Blue Origin completed the ninth flight of its New Shepard rocket Wednesday, wrapping up another test of the vehicle's escape system as the company works toward its first human space flight as soon as this year.
The New Shepard reusable rocket lifted off from the Washington-based company's suborbital facility in Van Horn, Texas, about 10 a.m. Once it reached the threshold of space, the capsule fired its motors, shooting it away from the booster in a maneuver the company said would "push the rocket to its limits".
The solid-fuel "pusher" abort motor, built by Aerojet Rocketdyne with subsystems provided by Blue Origin, is created to quickly ignite on command from flight controllers or an on-board computer if safety software detects an impending booster malfunction, rapidly propelling the capsule and its crew away from the rocket with a jarring burst of acceleration.
Accompanying the dummy aboard the capsule were NASA atmospheric science experiments and payloads from paying customers.
While this flight was primarily meant to demonstrate the vehicle's escape system, the crew capsule carried eight research and technology demonstration payloads, similar to what the vehicle has done on previous suborbital test flights.
During the launch, Blue Origin engineers were looking for the "red line" on that system, company spokesperson Ariane Cornell said on a webcast during the run-up to the launch, comparing it to the high-stress tests that cars and airplanes undergo before being put on sale.
With its booster on its landing pad in the background, the New Shepard crew capsule descends to touchdown after its dramatic test flight.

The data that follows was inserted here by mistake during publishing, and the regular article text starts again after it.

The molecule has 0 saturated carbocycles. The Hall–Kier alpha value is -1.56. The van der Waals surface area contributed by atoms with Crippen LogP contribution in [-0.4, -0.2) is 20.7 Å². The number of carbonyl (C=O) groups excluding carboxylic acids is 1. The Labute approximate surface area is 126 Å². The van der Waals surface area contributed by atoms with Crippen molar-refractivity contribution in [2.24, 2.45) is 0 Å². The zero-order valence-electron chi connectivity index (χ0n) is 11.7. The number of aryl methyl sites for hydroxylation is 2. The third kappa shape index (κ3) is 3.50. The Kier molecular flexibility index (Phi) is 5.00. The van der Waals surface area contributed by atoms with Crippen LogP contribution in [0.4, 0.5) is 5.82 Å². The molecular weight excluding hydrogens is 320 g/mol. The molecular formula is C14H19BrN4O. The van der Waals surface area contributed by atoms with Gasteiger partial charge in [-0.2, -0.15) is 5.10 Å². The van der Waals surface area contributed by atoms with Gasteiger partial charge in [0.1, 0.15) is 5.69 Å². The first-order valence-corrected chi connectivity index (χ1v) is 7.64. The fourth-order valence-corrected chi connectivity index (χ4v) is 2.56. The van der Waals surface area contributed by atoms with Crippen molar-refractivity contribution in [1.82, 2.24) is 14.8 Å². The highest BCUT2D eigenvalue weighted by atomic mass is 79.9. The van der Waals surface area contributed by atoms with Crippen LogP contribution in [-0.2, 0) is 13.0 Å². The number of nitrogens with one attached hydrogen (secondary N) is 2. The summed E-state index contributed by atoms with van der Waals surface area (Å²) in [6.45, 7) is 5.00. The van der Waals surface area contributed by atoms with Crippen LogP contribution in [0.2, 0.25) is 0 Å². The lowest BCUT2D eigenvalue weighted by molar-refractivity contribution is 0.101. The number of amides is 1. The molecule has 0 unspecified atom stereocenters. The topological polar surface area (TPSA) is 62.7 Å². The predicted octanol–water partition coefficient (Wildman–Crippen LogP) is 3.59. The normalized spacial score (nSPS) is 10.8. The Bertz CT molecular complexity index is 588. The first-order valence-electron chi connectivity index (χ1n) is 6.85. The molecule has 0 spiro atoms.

The testing on Flight 9 will once again focus on the safety systems.
After launch, the reusable New Shepard booster will climb to an altitude of 62 miles (100 kilometers), the internationally-approved boundary of space, and then proceed to land nearby.
Blue Origin has yet to announce when it will start selling tickets or how much flights will cost.
The launch was webcast live on Blue Origin's website.
However, Blue Origin rebuked the amount in a statement. "It's coming", she said.
For Wednesday's flight, the spacecraft was loaded with a variety of experiments, including instrumentation provided by NASA to measure pressure, acoustics, acceleration and other factors, a WiFi experiment, a study of how fine particles interact in random collisions and another NASA experiment to learn more about how water droplets behave in microgravity.
If all goes well, the demonstration may well see Blue Origin closer to flying people on brief trips to space.
LC-11 will be used to test fire New Glenn engines, while LC-36 will be the launch site for the orbital rocket that is being placed to take on other vehicles in its class, such as those from SpaceX and United Launch Alliance.